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8 Admired Books That Were Disliked By Their Own Authors

8 Admired Books That Were Disliked By Their Own Authors

Writing a full-length novel is a labor of love. Most authors who manage to put together a best-selling book often have mixed emotions about their work, but they often come around in support of their book in order to promote it.

However, other times when writers churn out a book, they may actually loathe the work and its content. The disliked book sometimes becomes a best seller, and then the author is saddled with talking about a work they never really enjoyed themselves. So if you have writer’s block, or cannot see the value of a writing project you are working on, remember, you are not in bad company.

The following authors went on public record disowning their work.

1. Anthony Burgess – A Clockwork Orange

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    Later made into a well-regarded film by Stanley Kubrick, A Clockwork Orange depicts a dystopian British future full of sex and ultra-violence. Burgess himself hated what the work became, claiming that he had written the work in only three weeks.

    He disliked that the message of the book was taken by society as “glorify[ing] sex and violence,” which was not at all Burgess’s intent.

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    2. Ian Fleming – The Spy Who Loved Me

    007

      Fleming wrote this book in an attempt to make the much-beloved James Bond into a secondary character, trying to send a lesson about Bond’s misogyny. His aim was to caution against the hero-like worship of Bond. The work was widely thought of as a failure and received mostly negative reviews.

      While the book went out of print during Fleming’s lifetime, the 007 series’ popularity brought it back to life after he died.

      3. Franz Kafka – Metamorphosis

      290-metamorphosis

        Kafka had an almost obsessive compulsion to burn stories immediately after completion. In Metamorphosis, Kafka writes, matter-of-factly, of a man who wakes up one day that he has transformed into a large insect. The work is dazzling and unsettling, and draws parallels to how Kafka feels about his writing.

        He disliked his own works so much that he made a friend promise to burn them upon his death. The friend chose to publish what remained instead.

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        4. Stephen King – Rage

        rage

          The content of Stephen King’s Rage lends itself to dislike by the author and by society at large. Written by King when he was just 17 and published many years later, the work depicts the story of a high schooler who enters his algebra class, kills his teacher and holds his classmates hostage.

          After a spate of school shooting culminating in The Columbine Massacre in Colorado, King sought to remove his text from publication, as he worried it was being used as inspiration for violence. The novel was one of few that king would later publish under his real name, Richard Bachman.

          5. A.A. Milne – Winnie the Pooh

          winnie-the-pooh-book_1724

            Milne was an author of adult fiction, but saw success with Winnie the Pooh, originally a set of stories created for his young son. The stories were simple childish narrations of what his son’s stuffed animals might say and do if they came to life.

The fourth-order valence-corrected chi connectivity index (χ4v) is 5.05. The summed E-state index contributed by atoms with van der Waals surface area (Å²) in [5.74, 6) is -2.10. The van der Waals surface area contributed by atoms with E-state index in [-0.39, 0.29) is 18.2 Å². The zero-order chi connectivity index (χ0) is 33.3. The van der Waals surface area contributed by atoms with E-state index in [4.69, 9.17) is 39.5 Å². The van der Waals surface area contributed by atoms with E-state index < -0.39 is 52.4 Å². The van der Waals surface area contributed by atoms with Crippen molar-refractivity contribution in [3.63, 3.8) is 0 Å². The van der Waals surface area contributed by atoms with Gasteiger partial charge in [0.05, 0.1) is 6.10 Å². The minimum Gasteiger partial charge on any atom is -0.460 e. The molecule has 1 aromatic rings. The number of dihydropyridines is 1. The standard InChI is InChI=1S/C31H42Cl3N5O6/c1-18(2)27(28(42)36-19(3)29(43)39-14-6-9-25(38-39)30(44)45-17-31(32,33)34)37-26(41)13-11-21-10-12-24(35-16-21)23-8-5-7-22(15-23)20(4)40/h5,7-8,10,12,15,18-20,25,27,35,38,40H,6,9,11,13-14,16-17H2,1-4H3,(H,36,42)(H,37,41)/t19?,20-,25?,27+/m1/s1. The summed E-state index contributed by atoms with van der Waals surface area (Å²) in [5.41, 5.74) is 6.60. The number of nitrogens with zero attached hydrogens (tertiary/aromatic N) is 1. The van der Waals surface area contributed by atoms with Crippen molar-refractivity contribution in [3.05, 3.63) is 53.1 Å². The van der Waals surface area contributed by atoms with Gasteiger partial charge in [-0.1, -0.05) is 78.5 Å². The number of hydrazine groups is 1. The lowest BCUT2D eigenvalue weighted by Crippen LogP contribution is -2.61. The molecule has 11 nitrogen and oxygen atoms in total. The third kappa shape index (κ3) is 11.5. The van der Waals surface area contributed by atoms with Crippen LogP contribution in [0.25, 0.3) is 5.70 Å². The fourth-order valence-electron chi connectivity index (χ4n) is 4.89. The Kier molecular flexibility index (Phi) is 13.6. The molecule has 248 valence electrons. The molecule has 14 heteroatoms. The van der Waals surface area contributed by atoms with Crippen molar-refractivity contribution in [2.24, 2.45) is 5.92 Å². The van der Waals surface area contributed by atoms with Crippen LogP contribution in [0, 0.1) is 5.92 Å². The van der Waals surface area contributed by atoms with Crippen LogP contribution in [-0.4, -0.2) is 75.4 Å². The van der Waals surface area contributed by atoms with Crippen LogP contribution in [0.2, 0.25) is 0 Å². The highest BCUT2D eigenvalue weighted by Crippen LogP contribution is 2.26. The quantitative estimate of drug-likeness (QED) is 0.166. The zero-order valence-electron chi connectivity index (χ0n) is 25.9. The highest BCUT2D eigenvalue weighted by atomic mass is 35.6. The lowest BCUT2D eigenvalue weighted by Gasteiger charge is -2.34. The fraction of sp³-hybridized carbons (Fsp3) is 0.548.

Before the Pooh, Milne had written seven full-length plays and 25 novels, but he would always be remembered – much to his chagrin – only for the cuddly Pooh and his friends.

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            6. Alan Moore – V For Vendetta

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              Moore had a contentious relations with his publishers at DC Comics, one that would sour his feelings about two of his most-widely read comics, Watchmen and V For Vendetta. Moore expected to be the owner of the copyright on the two works, and DC promised to allow him that right once the works went out of print, something the comic book company never planned to let happen. And didn’t.

              In reaction, Moore tried to have his name removed from the work, failing entirely.

              7. Kurt Vonnegut – Breakfast of Champions

              breakfast

                In a collection of his short stories called Palm Sunday, Vonnegut graded his some of his own works. Several of his lesser known works received D’s, but his widely-acclaimed Breakfast of Champions received a C.

                Vonnegut was at times disillusioned by his own writing, once even saying, “When I write, I feel like an armless, legless man with a crayon in his mouth.”

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                8. Jeannette Winterson – Boating for Beginners 

                boating for beginners

                  A novel of magical realism, Winterson wrote Boating for Beginners simply because she was broke and needed cash. In the work, the male protagonist accidentally creates God while trying to build a boat. This leads the protagonist to write books dictating how to create God.

                  The works incur God’s wrath, and so forth. Later on in her career, Winterson would try to quash the novel, and she would mostly succeed in getting it out of print.

                  So whether its because of copyright issues, because of the reason the author originally wrote the work or because society missed the author’s message or the arc of their career, many times, authors dislike their works so much that they try to get them pushed out of print.

                  Never fear, authors! Books are living things, and your relationship with them may well change over time.

                  Featured photo credit: Jena Bhone via flickr.com

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                  Last Updated on March 13, 2019

                  How to Get out of a Rut: 12 Useful Ways to Get Unstuck

                  How to Get out of a Rut: 12 Useful Ways to Get Unstuck

                  Have you gotten into a rut before? Or are you in a rut right now?